The team inked Christopher "Cito" Culver on June 18, just 11 days after making the shortstop from Irondequoit High School in Rochester, N.Y., its first-round selection in the First-Year Player Draft and almost two months before Monday's deadline.
"I'd be lying if I said it wasn't easier," Yankees vice president of amateur scouting Damon Oppenheimer said on Monday. "It definitely makes things a lot nicer that that got done."
Culver wasn't the only high-round pick the Yankees signed well before Monday's midnight deadline. After coming to terms with third-round pick Rob Segedin last Thursday and second-round pick Angelo Gumbs on Friday, the Yankees had signed 12 of their first 13 picks. That freed them up on Monday to focus their energies on the few players that remained unsigned.
The biggest of those was Mason Williams, an outfielder out of West Orange High School in Florida who was selected in the fourth round. The Yankees were able to get a deal done with Williams with a few hours to spare, in part because they went over slot with the largest bonus they offered a pick at $1.45 million.
"Obviously, we didn't think he was a fourth-round pick," Oppenheimer said. "Before the Draft, we had him valued higher than that."
Oppenheimer added that Williams' strong performance during the summer only bolstered his worth in the Yankees' eyes.
Signing their top 13 and 16 of their top 17 selections -- 14th-round pick Travis Dean was the lone holdout in the first 17 rounds -- was particularly rewarding to the scouting department, according to Oppenheimer.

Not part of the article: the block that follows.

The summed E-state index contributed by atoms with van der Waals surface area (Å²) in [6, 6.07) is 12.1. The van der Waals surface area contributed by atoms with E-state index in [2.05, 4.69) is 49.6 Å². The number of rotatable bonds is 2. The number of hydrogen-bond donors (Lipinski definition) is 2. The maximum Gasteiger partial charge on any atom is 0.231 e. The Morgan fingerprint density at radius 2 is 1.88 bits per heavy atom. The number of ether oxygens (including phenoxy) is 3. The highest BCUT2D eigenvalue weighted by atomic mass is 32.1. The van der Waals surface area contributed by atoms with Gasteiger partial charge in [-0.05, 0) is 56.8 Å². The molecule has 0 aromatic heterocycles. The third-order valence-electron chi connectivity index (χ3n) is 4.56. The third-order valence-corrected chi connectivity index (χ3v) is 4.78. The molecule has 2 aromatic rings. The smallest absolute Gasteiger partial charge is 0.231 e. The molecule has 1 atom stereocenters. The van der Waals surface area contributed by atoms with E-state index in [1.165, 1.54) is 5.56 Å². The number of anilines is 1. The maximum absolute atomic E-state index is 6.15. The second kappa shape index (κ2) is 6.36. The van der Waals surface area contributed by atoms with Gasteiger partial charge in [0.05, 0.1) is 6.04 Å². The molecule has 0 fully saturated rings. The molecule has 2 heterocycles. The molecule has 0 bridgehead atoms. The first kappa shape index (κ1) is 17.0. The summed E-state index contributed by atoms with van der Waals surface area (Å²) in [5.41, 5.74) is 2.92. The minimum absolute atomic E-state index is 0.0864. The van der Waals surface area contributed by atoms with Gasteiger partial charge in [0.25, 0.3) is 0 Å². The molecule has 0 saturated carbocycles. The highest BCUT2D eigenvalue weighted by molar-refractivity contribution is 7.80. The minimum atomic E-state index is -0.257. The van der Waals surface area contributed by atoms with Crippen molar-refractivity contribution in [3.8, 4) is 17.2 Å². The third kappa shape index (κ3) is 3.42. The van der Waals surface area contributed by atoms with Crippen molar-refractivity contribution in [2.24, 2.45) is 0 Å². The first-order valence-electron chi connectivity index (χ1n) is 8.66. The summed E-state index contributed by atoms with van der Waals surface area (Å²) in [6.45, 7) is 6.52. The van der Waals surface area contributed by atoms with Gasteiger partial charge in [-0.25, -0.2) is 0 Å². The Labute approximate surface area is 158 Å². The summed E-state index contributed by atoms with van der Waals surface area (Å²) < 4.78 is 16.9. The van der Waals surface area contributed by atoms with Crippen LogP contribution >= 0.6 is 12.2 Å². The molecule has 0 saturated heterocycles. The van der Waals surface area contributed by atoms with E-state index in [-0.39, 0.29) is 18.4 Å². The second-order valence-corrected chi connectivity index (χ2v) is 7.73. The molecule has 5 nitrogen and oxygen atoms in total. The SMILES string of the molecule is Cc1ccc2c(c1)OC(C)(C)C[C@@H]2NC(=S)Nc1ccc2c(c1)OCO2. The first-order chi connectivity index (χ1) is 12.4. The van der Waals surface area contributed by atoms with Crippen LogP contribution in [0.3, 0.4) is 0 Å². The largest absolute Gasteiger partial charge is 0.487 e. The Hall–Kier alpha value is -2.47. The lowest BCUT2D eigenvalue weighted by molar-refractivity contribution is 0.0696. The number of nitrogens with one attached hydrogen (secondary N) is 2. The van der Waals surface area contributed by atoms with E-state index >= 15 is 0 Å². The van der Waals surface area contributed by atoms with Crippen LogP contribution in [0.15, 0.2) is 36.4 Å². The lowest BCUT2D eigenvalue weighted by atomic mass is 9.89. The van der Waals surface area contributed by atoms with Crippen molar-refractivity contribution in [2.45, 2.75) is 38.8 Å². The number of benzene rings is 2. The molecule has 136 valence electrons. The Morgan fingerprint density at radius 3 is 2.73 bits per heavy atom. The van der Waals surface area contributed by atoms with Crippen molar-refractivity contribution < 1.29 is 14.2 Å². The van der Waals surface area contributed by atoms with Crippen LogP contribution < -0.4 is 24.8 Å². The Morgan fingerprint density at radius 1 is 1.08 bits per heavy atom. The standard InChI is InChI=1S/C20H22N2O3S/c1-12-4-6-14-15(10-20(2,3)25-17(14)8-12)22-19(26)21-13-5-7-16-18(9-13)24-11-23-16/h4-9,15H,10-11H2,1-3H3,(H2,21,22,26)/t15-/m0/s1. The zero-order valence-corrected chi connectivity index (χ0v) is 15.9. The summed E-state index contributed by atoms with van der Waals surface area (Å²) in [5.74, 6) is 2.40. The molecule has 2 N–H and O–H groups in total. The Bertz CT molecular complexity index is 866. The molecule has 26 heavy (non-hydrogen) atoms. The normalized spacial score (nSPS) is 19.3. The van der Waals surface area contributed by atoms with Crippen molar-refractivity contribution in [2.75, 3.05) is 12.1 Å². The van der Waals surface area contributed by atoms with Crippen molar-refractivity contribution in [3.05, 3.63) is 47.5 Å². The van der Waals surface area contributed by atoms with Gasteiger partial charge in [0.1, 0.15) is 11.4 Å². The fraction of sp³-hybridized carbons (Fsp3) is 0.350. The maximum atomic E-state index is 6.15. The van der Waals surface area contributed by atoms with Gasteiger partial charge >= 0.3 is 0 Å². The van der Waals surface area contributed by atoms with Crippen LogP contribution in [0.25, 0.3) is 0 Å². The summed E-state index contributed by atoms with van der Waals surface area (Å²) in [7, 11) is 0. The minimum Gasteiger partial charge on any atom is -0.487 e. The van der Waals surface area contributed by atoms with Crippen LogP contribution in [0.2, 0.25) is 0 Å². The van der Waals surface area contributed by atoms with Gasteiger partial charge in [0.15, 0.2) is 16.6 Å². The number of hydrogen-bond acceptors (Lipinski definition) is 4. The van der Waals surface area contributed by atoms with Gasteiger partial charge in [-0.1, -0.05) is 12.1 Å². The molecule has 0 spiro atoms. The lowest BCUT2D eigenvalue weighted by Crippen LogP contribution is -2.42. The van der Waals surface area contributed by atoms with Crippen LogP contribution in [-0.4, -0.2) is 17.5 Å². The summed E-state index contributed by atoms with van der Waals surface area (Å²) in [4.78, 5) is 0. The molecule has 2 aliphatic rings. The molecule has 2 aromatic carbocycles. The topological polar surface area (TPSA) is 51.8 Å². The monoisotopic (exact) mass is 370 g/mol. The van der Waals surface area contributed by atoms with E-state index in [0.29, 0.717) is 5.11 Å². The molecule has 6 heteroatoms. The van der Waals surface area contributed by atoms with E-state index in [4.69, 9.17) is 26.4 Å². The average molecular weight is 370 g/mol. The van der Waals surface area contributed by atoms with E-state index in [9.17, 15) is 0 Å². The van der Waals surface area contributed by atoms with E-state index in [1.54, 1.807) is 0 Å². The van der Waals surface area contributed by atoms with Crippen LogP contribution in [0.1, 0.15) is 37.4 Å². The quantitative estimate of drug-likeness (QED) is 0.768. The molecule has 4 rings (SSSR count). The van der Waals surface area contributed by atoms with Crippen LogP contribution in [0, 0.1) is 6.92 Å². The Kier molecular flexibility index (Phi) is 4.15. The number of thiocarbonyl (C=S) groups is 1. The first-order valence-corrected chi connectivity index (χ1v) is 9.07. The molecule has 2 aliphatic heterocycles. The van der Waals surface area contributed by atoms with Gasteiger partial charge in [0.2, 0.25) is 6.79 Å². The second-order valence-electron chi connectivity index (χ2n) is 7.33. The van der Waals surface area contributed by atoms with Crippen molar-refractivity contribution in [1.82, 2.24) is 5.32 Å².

"That makes you feel real good about the work in scouting them and assessing makeup and their signability," he said. "We feel real good about it."
Culver, of course, is the Yankees' main bounty from the Draft. A 6-foot-2, 172-pound shortstop who had committed to the University of Maryland, Culver is a switch-hitter who patterned his game after his favorite player, Derek Jeter.
"We like him from both sides of the plate and think he's going to be an above-average hitter," Oppenheimer said in June. "He's got pop in his bat, even with wood. It's high school, but he's hitting the ball over the fence in center field with a heavier wood bat than most of these kids that we see using."
Playing in New York state, Culver attracted the attention of the Yankees early on. A three-time all-county selection for Irondequoit, Culver played on the Yankees' Area Code team in 2009, even getting a chance to work out at Yankee Stadium.
During his senior year, Culver hit .561 with nine homers and 38 RBIs in 22 games.
"I've been working for this all my life," Culver said after signing. "To go 32nd overall to my favorite team, and the team I've been growing up watching -- the team my family has followed for years now -- it was just an awesome feeling. It was unreal."
Gumbs, meanwhile, is an outfielder who oozes athleticism and grew up idolizing Roberto Clemente.
"He's a well above-average athlete. The guy can throw, he can run, he's got some pop in his bat," Oppenheimer said in June. "We're pretty excited by that combination."
Gumbs and Williams represented a conscious movement on the part of the Yankees to infuse their farm system with athleticism.
"We've realized that we need to get some athleticism into the system and make it a priority," Oppenheimer said during the Draft. "It fit for us this year."
Tim Britton is an associate reporter for MLB.com. This story was not subject to the approval of Major League Baseball or its clubs.